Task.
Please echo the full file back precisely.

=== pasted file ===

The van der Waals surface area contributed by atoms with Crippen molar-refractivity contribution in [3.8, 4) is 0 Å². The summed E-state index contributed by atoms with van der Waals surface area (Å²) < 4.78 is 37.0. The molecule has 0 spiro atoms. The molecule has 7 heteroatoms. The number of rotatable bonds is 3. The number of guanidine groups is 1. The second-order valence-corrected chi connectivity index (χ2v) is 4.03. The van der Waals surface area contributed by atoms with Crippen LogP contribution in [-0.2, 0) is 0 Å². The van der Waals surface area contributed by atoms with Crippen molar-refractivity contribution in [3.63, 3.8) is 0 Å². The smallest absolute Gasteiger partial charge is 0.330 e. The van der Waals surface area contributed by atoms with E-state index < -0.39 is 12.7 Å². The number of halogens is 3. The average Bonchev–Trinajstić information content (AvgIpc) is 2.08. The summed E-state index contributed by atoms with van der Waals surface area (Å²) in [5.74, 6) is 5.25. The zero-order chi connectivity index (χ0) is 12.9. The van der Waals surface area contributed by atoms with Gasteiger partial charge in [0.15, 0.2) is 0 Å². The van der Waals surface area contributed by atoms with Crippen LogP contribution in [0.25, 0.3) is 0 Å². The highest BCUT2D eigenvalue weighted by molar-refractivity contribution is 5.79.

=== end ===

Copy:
The van der Waals surface area contributed by atoms with Crippen molar-refractivity contribution in [3.8, 4) is 0 Å². The summed E-state index contributed by atoms with van der Waals surface area (Å²) < 4.78 is 37.0. The molecule has 0 spiro atoms. The molecule has 7 heteroatoms. The number of rotatable bonds is 3. The number of guanidine groups is 1. The second-order valence-corrected chi connectivity index (χ2v) is 4.03. The van der Waals surface area contributed by atoms with Crippen LogP contribution in [-0.2, 0) is 0 Å². The van der Waals surface area contributed by atoms with Crippen molar-refractivity contribution in [3.63, 3.8) is 0 Å². The smallest absolute Gasteiger partial charge is 0.330 e. The van der Waals surface area contributed by atoms with E-state index < -0.39 is 12.7 Å². The number of halogens is 3. The average Bonchev–Trinajstić information content (AvgIpc) is 2.08. The summed E-state index contributed by atoms with van der Waals surface area (Å²) in [5.74, 6) is 5.25. The zero-order chi connectivity index (χ0) is 12.9. The van der Waals surface area contributed by atoms with Gasteiger partial charge in [0.15, 0.2) is 0 Å². The van der Waals surface area contributed by atoms with Crippen LogP contribution in [0.25, 0.3) is 0 Å². The highest BCUT2D eigenvalue weighted by molar-refractivity contribution is 5.79.